MoMA PS1 New York zeigt James Lee Byars: 1/2 An Autobiography

photojlbnudewithholdingsnakeskin-small James Lee Byars c. 1970, JLB nude holding snake skin, Courtesy University of California, Berkeley Art Museum and Pacific Film Archive, bequest of James Elliott.

James Lee Byars im Museum of Modern Art New York PS1 (Text engl.)

James Lee Byars: 1/2 An Autobiography
June 15–September 7, 2014
2nd Floor Galleries, MoMA PS1

(Long Island City, NY – April 23, 2014) MoMA PS1 presents the most comprehensive museum survey of James Lee Byars (Detroit, 1932 – Cairo, 1997) organized in North America since his death. The exhibition, which includes documentation and works across a range of mediums and occupies the entire second floor of MoMA PS1, confronts the absence of Byars himself, and more generally highlights the inherently incomplete
summary that a retrospective offers of an artist’s life.

The exhibition James Lee Byars: 1/2 An Autobiography will be on view from June 15–September 7, 2014.
When Byars was 37 years old—then half an average lifespan—he wrote his “1/2 autobiography.” Sitting in a gallery, he jotted down thoughts and questions every time a visitor approached him, and published them afterwards in a book he also titled "The Big Sample of Byars".
Obsessed by the idea of perfection, Byars produced a remarkable body
of work that strove to give form to his search for beauty and truth. Pursuing what he
called “the first totally interrogative philosophy,” he made and proposed art at scales
ranging from the vastness of outer space to the microscopic level of subatomic particles,
in an attempt to delineate the limits of our knowledge while enacting a desire for
something more.

After studying art and philosophy, Byars moved to Kyoto in 1958, where he spent much of
the next decade. Influenced by aspects of Japanese Noh theater and Shinto rituals, Byars
created and performed folded paper works at sites including Japanese temples and New
York galleries, and made fabric pieces that served as costumes to join together two or
more people in public performances. Throughout his career, he also produced a large
quantity of printed books, ephemera and correspondence that he distributed among
friends and acquaintances. Dispersed across a wide geography, they attest to Byars’s
desire to be present—however fleetingly—in different places and times.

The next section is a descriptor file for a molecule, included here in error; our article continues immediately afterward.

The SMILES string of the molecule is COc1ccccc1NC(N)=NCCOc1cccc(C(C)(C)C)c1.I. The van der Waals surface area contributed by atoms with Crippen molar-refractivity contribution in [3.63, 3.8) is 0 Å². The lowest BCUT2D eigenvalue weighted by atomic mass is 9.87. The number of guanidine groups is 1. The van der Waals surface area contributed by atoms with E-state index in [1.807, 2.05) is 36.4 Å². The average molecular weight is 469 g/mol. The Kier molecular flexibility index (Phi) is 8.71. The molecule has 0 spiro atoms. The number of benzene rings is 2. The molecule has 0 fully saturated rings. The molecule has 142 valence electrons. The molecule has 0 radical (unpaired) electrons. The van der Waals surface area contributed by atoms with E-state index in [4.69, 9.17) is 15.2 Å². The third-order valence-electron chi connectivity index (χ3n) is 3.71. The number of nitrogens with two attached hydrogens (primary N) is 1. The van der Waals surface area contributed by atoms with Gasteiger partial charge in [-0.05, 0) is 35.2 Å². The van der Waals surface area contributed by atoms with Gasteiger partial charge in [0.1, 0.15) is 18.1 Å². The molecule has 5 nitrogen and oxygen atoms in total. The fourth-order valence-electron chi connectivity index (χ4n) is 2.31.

Byars lived and worked itinerantly, moving between New York, Venice, San Francisco,
Kyoto, Bern, the Swiss Alps, Los Angeles and the American southwest, eventually choosing
to die in Cairo. Posing his art confoundingly between apparent contradictions—the
monumental and the miniscule, the universal and the personal, the luxurious and the
minimal, the relic and the event, the spectacular and the invisible—Byars heightens the
viewing experience. In the aesthetic interrogations he provokes, he suggests that
perfection may occur not simply at the most evanescent edges of form, but also in the
attenuated moments of attention spent trying to discern it.

The Museum of Modern Art played an important role in Byars’s early career. In 1958, after
having been inspired by a Mark Rothko painting he encountered in his native Detroit,
Byars came to New York and arrived unannounced at MoMA’s reception desk intent on
getting an introduction to Rothko. Instead, he met Dorothy C. Miller, the museum’s first
Curator of Painting and Sculpture, who took an interest in the paper works Byars had been
producing in Japan. Byars convinced her to allow him to mount a brief exhibition in one of
the museum’s stairwells. This event would be remembered as the artist’s first museum
exhibition, and the relationship between Byars and Miller flourished into an extensive
correspondence and gifts to the museum of a number of key performable paper works,
which are included in the exhibition. In 2011, MoMA added important fabric pieces,